Tuesday, 29 January 2019

The last catch

Fishing rigs venture out on Lake Kariba. Pictures by Jack Zimba

Musa makes a fire on deck.

Clever prepares the net before setting out.

Preparing for the catch.

A White-winged Tern in flight.
Clever packs his catch in a crate.
 The last catch

Overfishing affects Lake Kariba’s stocks




IT IS past 16:00 hours and one by one, the fishing rigs come alive with the familiar tak-tak sound, and leave the harbour, ploughing deeper into Lake Kariba. They will remain on the man-made lake till morning.

Today the fishermen are going for their last catch of the sardines, or kapenta, before the lake is closed for fishing. It will open again on January 28. The moon ban, as it is known, only lasts 10 days.

There were 20 rigs moored at the harbour when I arrived, but now only a few are remaining.

One of those is operated by Clever Siantema. He does not own the rig, but operates it for a certain businessman.

Clever is the captain of the fishing rig, and is assisted by two young men – Musa Sensela and Bright Mwengo.

Clever’s rig is newer, with a bigger motor than most of the rigs that are found at this harbour in Siavonga.

The rigs are manufactured locally and cost around K70,000.

Clever started fishing when he was a small boy. Now in his 40s, he has become an expert at the trade.

At exactly 17:40 hours, he cranks the engine of the rig, firing it up and sending puffs of black smoke into the crisp air.

Musa and Bright then winch the rig’s anchor – a large rock - out of the water, and we drift away.

Lovemore Mweemba, who manages the rig on behalf of his uncle, waves us off with a thumbs-up. I’m sure he will be praying for a good catch tonight.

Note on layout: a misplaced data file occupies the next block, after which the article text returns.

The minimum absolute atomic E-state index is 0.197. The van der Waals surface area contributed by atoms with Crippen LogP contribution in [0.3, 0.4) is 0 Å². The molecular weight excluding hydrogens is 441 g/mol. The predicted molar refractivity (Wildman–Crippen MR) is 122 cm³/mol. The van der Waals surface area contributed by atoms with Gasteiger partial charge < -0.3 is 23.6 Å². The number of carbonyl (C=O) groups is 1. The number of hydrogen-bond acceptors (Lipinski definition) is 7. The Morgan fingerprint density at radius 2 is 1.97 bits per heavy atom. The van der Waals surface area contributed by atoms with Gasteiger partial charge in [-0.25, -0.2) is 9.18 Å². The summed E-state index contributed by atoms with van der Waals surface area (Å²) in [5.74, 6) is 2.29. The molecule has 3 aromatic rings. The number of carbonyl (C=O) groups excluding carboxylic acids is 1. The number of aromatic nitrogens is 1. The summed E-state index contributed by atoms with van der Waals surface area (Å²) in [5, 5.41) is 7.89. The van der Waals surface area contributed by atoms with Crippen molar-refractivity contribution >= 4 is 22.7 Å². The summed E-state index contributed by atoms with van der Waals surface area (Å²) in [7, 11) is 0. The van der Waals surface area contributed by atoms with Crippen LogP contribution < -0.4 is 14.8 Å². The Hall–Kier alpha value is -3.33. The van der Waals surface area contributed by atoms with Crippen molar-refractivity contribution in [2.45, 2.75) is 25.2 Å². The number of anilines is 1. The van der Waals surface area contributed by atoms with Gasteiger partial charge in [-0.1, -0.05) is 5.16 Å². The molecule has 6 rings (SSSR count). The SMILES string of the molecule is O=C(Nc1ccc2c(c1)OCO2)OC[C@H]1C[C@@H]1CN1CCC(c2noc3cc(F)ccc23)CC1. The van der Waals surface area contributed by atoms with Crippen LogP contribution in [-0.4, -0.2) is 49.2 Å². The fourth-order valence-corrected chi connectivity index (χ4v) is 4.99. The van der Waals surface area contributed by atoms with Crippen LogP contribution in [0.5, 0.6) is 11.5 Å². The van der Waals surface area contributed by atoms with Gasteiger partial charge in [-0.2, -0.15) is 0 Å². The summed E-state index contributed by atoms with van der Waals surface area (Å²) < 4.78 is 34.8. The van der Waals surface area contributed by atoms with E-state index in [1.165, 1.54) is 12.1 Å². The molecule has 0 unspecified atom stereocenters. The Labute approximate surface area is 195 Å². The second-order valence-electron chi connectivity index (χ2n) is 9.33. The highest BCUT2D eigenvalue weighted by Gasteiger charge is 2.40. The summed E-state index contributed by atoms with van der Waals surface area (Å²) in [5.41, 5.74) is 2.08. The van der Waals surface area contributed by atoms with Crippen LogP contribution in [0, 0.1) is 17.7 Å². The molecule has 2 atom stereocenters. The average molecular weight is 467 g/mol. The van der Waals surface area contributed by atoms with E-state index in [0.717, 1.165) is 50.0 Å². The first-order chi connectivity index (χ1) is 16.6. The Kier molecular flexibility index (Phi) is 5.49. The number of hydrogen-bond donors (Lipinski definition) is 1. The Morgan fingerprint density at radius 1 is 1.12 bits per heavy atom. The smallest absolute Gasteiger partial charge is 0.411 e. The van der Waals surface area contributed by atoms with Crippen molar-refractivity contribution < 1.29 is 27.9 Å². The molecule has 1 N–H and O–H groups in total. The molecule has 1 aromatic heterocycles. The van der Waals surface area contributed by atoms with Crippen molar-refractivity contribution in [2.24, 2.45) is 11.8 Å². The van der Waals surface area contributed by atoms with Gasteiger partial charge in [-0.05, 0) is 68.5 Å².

There are a number of rigs already ahead of us, droning away across the shimmering silver lake. From a distance, the fishing rigs look like small oil rigs.

For the fishermen, it is like a race to the best fishing grounds, but it is hard to tell where the biggest catch of sardines lies tonight.

At 18:42 hours, the sun sinks into the horizon, and at exactly 18:45 hours, Clever signals to Musa, who turns off the rig’s engine.

“We will try to fish here,” says Clever as he scans the surrounding waters.

Bright, who is the youngest of the crew, says a little prayer as the men let down the anchor.

“God bless our catch,” he says.

With the rig firmly held in position, Clever and Musa dive into the lake, splashing and laughing like small boys at play.

But recreation time does not last long, soon the men get back on deck, lower the big net into the lake and then turn on another motor that powers the four halogen lights that lure the fish into the net.

We all anxiously peer into the dark water to check any sign of the kapenta. There is hardly any.

After two hours, Clever signals and we all begin to winch the net out of the water.

Even with the four of us applying great effort, it is a huge task that leaves us panting.

The net is heavy, not from the fish but from the weight of the water.

Our first catch is about 20kg of kapenta (about half a crate).

“You see how hard this work is, but we get very little money,” says Clever.

The captain gets only K12 for every 20kg that he catches, while Musa and Bright get K10 each.

Clever now wants a job in Lusaka.

At 20:45 hours, we let down the net for our second catch.

By now, our rig is swarmed by white-winged terns, probably a hundred of them.

This migratory bird comes all the way from Europe, escaping the bitter cold winters.

The birds fly around us like moths before a light, restless and relentless, skating the water, picking the dead fish that fall off the deck, and plucking small insects from the sky.

Against the bright light of our rig, the birds look like ghostly creatures.

I make myself comfortable on an old tyre tied to the side metal railing of the rig.

At first, sleep is hard to come, exposed to the elements. Luckily the heavens did not open up with rain that night and the lake was calm.